Police did not tell a friend of Sheku Bayoh he had died during questioning in the immediate aftermath of his death, an inquiry has heard.
A former senior police officer told the Sheku Bayoh inquiry he believes the man “ought to have been told” about the death before he was subject to several hours of questioning at Kirkcaldy Police Station in Fife.
Retired assistant chief constable Ruaraidh Nicolson was giving evidence to the inquiry on Thursday when he heard that officers did not inform Martyn Dick his friend had died prior to questioning.
Mr Dick only learned of Mr Bayoh’s death after he left the station, the inquiry heard.
Asked if that caused him any concern, Mr Nicolson replied: “It causes me a lot of concern. He ought to have been told so that when he gives his statement he knows and understands exactly why he is giving a statement.”
Mr Bayoh, 31, a father-of-two, died after he was restrained on the ground by six police officers in Kirkcaldy on May 3, 2015.
The inquiry is investigating the circumstances of his death, how police dealt with the aftermath, the subsequent investigation and whether race was a factor.
Mr Nicolson, the most senior officer on duty on the day of the incident, also heard on Thursday that police then denied Mr Dick access to his home following his examination at the police station.
Senior counsel Angela Grahame KC said Mr Dick was not allowed to retrieve his car from the property to get to work, and she asked Mr Nicolson if he found this concerning.
“I do,” he replied, before asking: “Why would someone not just go and provide him with the keys to his car? I don’t know.”
Ms Grahame moved on to ask Mr Nicolson about the way in which officers searched another property belonging to the family of another man, Zahid Saeed, for clothing considered important during the investigation.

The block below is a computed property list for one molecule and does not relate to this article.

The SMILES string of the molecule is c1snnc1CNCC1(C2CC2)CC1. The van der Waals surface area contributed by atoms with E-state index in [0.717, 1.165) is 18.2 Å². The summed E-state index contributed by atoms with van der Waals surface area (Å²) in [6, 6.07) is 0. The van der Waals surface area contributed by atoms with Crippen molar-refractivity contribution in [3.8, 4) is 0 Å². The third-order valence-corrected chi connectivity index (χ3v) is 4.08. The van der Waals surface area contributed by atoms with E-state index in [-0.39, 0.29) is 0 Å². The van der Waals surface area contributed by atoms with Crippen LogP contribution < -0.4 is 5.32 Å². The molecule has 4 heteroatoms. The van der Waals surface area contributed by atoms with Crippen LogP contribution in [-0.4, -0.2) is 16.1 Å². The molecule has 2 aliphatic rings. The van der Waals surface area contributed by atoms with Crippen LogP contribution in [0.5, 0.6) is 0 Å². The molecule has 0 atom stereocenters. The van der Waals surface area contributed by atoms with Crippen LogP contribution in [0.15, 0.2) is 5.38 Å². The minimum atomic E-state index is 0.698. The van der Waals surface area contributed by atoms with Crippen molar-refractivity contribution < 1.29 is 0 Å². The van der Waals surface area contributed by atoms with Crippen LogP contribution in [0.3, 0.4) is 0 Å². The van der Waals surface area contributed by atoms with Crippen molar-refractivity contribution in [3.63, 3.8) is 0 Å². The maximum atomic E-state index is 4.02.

She said the family were denied a request to remain in the same room while the search was being carried out and one family member who was in a wheelchair was even barred from using the toilet.
Asked if this caused him concern, Mr Nicolson replied: “Of course. It’s fairly obvious we should be supporting the family in that situation.
“I can’t see any reason whatsoever [not to] have the family help you find the clothing and then leave them to get on with their day to day business.”
Earlier, during his evidence, Mr Nicolson said he was concerned to hear a statement read out by Ms Grahame from crime scene co-ordinator Stuart Houston which cast doubt over whether proper consent was obtained to search the family’s home in the first place.
The statement from Mr Houston said: “I have been told the occupier’s position is that no permission was given for the police to secure the property and that a complaint was made.
“I wasn’t aware of this. I would dispute that they said they didn’t give permission. If we didn’t have permission then we’d stay there until we had a warrant.”
Asked what he made of the statement, Mr Nicolson told the inquiry: “There is obviously a different view on whether permission was given or not.
“We should be quite clear that we’ve got consent and if we don’t have consent then we ought to get a warrant.
“There seems to be confusion in terms of Stuart’s understanding of what’s gone on.
“I suppose my question is: what was he actually co-ordinating at that stage? He obviously wasn’t co-ordinating the searches.”
In the afternoon, Mr Nicolson was also told the inquiry had heard a claim that a man, who it was suggested was a private detective, had spoken to a number of potential witnesses in the days after Mr Bayoh’s death.
Asked what he made of the claim, Mr Nicolson described the man’s actions as “wholly inappropriate” and said Police Scotland “ought to have taken action” to prevent him from talking to people.
Ms Grahame then told Mr Nicolson it was her understanding the man had been engaged by a lawyer representing “individual officers” and the Scottish Police Federation.
She suggested it may have been the case that the man was hired in anticipation of a fatal accident inquiry being arranged at some point in the future.
Ms Grahame went on to tell Mr Nicolson it had also been claimed that the same man had gone on to make “unflattering” remarks about Mr Bayoh to potential witnesses – alleged behaviour he described as “appalling”.
He said: “Why would anyone be making comments that are unflattering at that stage in this sensitive period? It’s beyond belief. It’s appalling.”
He added: “If these are witnesses that the Pirc (Police Investigations and Review Commissioner) or the police expect to give evidence and we’ve got someone going around and engaging them in whatever fashion – and which doesn’t sound like a very good fashion – then that ultimately may undermine the investigation.”
The inquiry, taking place before Lord Bracadale in Edinburgh, continues.